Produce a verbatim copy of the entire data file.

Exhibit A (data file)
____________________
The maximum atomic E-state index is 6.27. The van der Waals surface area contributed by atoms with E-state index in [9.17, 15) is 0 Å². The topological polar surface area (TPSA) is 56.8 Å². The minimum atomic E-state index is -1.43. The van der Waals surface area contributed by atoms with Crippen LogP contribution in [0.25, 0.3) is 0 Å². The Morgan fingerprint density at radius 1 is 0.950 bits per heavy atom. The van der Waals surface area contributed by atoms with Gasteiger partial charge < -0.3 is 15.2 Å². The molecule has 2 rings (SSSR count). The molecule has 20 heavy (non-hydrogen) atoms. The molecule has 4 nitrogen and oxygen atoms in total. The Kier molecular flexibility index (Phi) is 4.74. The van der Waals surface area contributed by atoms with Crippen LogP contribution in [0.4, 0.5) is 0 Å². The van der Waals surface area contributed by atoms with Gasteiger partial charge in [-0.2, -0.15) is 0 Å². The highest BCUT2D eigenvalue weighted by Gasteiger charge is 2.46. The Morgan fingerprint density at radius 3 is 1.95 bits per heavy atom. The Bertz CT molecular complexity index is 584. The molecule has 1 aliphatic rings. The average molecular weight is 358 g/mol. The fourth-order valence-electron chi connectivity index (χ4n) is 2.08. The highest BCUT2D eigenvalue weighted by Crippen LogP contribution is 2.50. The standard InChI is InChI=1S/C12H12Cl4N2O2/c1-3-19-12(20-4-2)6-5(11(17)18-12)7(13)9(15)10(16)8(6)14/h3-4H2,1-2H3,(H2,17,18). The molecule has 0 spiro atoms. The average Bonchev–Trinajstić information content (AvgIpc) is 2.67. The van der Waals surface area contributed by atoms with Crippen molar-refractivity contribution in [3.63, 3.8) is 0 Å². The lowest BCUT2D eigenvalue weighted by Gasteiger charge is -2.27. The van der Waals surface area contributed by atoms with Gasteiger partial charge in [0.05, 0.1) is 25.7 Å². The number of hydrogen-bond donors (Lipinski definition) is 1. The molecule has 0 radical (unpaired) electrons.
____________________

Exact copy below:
The maximum atomic E-state index is 6.27. The van der Waals surface area contributed by atoms with E-state index in [9.17, 15) is 0 Å². The topological polar surface area (TPSA) is 56.8 Å². The minimum atomic E-state index is -1.43. The van der Waals surface area contributed by atoms with Crippen LogP contribution in [0.25, 0.3) is 0 Å². The Morgan fingerprint density at radius 1 is 0.950 bits per heavy atom. The van der Waals surface area contributed by atoms with Gasteiger partial charge < -0.3 is 15.2 Å². The molecule has 2 rings (SSSR count). The molecule has 20 heavy (non-hydrogen) atoms. The molecule has 4 nitrogen and oxygen atoms in total. The Kier molecular flexibility index (Phi) is 4.74. The van der Waals surface area contributed by atoms with Crippen LogP contribution in [0.4, 0.5) is 0 Å². The van der Waals surface area contributed by atoms with Gasteiger partial charge in [-0.2, -0.15) is 0 Å². The highest BCUT2D eigenvalue weighted by Gasteiger charge is 2.46. The Morgan fingerprint density at radius 3 is 1.95 bits per heavy atom. The Bertz CT molecular complexity index is 584. The molecule has 1 aliphatic rings. The average molecular weight is 358 g/mol. The fourth-order valence-electron chi connectivity index (χ4n) is 2.08. The highest BCUT2D eigenvalue weighted by Crippen LogP contribution is 2.50. The standard InChI is InChI=1S/C12H12Cl4N2O2/c1-3-19-12(20-4-2)6-5(11(17)18-12)7(13)9(15)10(16)8(6)14/h3-4H2,1-2H3,(H2,17,18). The molecule has 0 spiro atoms. The average Bonchev–Trinajstić information content (AvgIpc) is 2.67. The van der Waals surface area contributed by atoms with Crippen molar-refractivity contribution in [3.63, 3.8) is 0 Å². The lowest BCUT2D eigenvalue weighted by Gasteiger charge is -2.27. The van der Waals surface area contributed by atoms with Gasteiger partial charge in [0.05, 0.1) is 25.7 Å². The number of hydrogen-bond donors (Lipinski definition) is 1. The molecule has 0 radical (unpaired) electrons.